Some observations on the Kuro versus ZT60 now that I've been able to spend some time with the Kuro on my makeshift setup...
First off, let me get it out of the way now. IR on the Elite blows the ZT out of the water. I left "Velocity" on all night after I fell asleep and some 7 hours later there was virtually no trace of the velocity logo even on a full white screen. If I leave the Panasonic on all night it would take another day or so to fully "wash" that from the screen watching other content. Of course, if you keep your Panasonic in the media room and use it mostly to watch movies, this is an absolute non issue. But be aware, it is there.
The Elite's other strong suit is beautiful shadow detail. I was worried about this because I had read that the shadow detail was an area where the Panasonic had a visible hand over the elite, with the elite "crushing" grays to black. This is a well broken in TV, and I don't see any shadow detail problems at all. It's very very good.
Color performance is also spectacular on the Elite. I applied D-Nice's settings and I have to be honest, I'm going back and forth as to whether the plain old factory Pure setting out of the box isn't actually a little better (not a knock against D-Nice, but probably goes to show why just applying someone else's settings is not always a fruitful endeavor. On the Sharp Elite, it was the completely opposite experience. Horrible color on factory presets.)
With all that said. When it comes to outright "pop" and envelopment in the experience, the Panasonic just has the edge here. And I sustain that this is an advantage specific to the ZT because of the optically bonded glass. The Elite also purports to have some kind of first surface glass bonding of the color filter, but the ZT just has something about it that makes you not want to look away from the screen when great content is on. Surprisingly, the Sharp Elite LCD also gets an honorable mention here. Its spectacular uniformity for an LCD turns the inherent glow of LCD into an advantage, though only spot on dead center.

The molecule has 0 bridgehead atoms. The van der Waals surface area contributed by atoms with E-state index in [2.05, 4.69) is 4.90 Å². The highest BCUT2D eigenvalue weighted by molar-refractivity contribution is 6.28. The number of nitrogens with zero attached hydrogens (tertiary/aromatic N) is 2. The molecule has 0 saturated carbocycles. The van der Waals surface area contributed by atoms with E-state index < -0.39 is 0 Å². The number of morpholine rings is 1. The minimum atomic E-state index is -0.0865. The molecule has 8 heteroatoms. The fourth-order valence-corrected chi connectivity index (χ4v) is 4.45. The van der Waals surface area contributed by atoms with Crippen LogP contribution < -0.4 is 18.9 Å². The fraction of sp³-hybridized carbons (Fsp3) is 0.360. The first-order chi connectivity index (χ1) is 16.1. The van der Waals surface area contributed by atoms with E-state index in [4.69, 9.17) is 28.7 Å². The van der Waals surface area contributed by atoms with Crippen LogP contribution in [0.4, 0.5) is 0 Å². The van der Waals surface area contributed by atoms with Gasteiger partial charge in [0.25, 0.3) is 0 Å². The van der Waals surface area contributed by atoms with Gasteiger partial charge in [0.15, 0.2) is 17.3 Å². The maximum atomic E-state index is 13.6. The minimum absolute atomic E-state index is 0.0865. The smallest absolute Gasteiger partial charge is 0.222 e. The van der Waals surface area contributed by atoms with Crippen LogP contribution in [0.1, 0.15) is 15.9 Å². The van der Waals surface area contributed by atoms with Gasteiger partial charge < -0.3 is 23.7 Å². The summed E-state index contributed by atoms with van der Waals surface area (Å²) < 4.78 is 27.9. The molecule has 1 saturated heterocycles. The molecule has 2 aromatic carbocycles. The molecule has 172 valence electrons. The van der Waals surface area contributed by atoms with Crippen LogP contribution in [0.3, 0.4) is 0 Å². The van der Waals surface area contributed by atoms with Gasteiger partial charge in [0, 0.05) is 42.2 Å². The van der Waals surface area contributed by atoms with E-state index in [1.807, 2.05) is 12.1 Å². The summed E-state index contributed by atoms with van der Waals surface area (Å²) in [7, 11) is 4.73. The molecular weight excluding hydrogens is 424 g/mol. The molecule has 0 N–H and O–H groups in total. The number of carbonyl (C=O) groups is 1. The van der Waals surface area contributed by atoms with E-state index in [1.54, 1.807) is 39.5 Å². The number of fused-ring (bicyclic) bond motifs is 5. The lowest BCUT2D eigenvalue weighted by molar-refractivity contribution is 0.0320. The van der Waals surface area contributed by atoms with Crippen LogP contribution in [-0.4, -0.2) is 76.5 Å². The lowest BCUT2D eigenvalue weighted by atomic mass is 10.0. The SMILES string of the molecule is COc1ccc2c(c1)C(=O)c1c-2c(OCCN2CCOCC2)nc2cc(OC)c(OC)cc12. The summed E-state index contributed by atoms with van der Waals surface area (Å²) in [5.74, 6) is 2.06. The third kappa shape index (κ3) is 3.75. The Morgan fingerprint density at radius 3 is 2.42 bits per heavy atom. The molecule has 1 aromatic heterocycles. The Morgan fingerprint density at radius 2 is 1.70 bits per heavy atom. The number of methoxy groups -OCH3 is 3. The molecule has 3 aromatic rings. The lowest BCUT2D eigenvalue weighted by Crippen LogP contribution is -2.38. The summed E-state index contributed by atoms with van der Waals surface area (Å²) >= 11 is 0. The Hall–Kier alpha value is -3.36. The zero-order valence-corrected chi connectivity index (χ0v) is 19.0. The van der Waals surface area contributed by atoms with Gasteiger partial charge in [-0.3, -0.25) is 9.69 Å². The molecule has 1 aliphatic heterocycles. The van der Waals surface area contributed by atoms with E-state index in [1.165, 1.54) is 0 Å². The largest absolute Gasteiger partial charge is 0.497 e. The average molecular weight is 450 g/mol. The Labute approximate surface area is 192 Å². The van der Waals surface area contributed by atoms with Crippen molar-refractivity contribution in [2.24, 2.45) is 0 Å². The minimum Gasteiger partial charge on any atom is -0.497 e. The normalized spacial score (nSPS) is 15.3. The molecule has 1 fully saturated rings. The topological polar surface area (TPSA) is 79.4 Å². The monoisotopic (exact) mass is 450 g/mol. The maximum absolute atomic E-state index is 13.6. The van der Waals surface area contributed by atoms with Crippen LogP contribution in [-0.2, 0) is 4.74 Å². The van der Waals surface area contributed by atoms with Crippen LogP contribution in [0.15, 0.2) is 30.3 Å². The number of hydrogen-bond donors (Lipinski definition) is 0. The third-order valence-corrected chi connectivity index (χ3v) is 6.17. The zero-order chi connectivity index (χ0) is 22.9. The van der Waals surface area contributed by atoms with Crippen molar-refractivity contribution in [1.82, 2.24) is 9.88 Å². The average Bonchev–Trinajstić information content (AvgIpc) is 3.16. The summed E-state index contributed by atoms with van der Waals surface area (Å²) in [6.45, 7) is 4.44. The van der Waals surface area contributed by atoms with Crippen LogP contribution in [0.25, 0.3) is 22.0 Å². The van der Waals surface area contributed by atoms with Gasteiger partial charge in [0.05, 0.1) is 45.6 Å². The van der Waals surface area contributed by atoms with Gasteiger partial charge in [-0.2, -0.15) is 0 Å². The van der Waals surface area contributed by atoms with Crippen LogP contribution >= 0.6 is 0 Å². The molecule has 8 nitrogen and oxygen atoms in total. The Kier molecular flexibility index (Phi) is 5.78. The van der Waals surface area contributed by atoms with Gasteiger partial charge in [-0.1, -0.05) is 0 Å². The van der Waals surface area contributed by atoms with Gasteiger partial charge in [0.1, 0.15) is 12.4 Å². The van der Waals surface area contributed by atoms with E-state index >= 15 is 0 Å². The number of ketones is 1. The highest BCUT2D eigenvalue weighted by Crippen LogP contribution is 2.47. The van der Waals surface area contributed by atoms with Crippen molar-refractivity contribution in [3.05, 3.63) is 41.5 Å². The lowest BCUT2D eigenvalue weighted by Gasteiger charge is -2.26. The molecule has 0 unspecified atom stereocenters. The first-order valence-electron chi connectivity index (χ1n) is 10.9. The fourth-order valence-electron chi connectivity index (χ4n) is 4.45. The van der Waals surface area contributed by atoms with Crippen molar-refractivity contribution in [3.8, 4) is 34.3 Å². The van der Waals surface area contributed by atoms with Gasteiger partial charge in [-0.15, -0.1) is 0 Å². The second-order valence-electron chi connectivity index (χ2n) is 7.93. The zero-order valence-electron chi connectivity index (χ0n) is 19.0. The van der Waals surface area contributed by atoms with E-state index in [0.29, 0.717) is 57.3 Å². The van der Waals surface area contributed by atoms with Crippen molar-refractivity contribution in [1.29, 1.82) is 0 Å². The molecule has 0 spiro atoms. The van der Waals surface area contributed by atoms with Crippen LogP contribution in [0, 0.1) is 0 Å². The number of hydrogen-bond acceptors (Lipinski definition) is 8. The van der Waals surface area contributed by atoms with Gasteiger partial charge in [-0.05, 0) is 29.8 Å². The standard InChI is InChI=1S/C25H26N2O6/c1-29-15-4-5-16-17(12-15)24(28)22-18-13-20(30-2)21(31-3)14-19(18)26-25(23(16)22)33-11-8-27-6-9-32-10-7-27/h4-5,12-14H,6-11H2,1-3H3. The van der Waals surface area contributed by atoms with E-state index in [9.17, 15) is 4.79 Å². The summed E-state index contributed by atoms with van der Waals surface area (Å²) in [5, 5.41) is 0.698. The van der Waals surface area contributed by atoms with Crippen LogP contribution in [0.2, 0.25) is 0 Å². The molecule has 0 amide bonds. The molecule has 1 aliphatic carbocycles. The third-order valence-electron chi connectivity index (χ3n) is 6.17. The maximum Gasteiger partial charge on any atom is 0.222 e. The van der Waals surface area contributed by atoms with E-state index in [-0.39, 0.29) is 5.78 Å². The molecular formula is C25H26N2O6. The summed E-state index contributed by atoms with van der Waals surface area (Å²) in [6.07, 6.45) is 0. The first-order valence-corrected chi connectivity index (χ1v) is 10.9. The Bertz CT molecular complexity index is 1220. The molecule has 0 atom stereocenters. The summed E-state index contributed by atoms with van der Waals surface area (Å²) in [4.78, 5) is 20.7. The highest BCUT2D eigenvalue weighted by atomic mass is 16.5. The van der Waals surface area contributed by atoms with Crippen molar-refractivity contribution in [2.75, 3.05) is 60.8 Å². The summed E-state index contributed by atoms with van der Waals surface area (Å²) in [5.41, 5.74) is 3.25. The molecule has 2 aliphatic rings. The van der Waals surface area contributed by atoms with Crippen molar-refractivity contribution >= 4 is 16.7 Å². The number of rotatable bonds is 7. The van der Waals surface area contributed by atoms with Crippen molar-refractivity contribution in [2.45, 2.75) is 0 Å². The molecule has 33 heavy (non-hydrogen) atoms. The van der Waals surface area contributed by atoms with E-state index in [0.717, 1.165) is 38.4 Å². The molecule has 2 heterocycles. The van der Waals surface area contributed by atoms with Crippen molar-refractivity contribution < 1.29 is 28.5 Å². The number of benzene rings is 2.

The ZT also has tremendously more flexibility because the 141FD is a simple monitor. So when I use something like my Chromecast, I'm completely SOL because I love my old Elite receiver which doesn't have HDMI inputs. So there is no practical way to get sound from the Chromecast as there is with the cable box and Apple TV which have optical outs of their own. I get that the 141 doesn't include speakers, but it could not have hurt to build in a coax or optical output. Puzzling omission.
Worth mentioning as well is the fact that the Elite weighs damn near 150lb with the stand attached (that stand btw, is made in Japan! i can see why Pioneer was losing money on this division going so far as to make and ship such a commodity part as a stand from Japan, but its a gorgeous piece) and after looking at so many modern TVs, has a ginormous bezel that while beautiful, is a bit distracting during the day with its high gloss finish. Nod actually goes to the Sharp Elite's beautiful matte bezel here.
All in all, the Elite still takes the edge here, and it is a very slight one because of its tremendous resistance to IR which makes it a better fit for me. When it comes to IQ, at least for my type of watching, the Panasonic is no doubt a match. It's also lighter, more flexible and arguably (I say arguably because of the chrome on the Panasonic) less distracting in daytime settings. The Panasonic also has an out of the box THX Mode that to my eye needs zero tweaking.
While you can't easily find Elites anymore, at least not with warranty support, you CAN still possibly find open box Sharp Elites at BB. And I feel that TV, even in this plasma centric battlefield, deserves an honorable mention if you need something where IR is a complete non starter. It will require professional Calibration or good tweaking with someone else's settings to look right, however.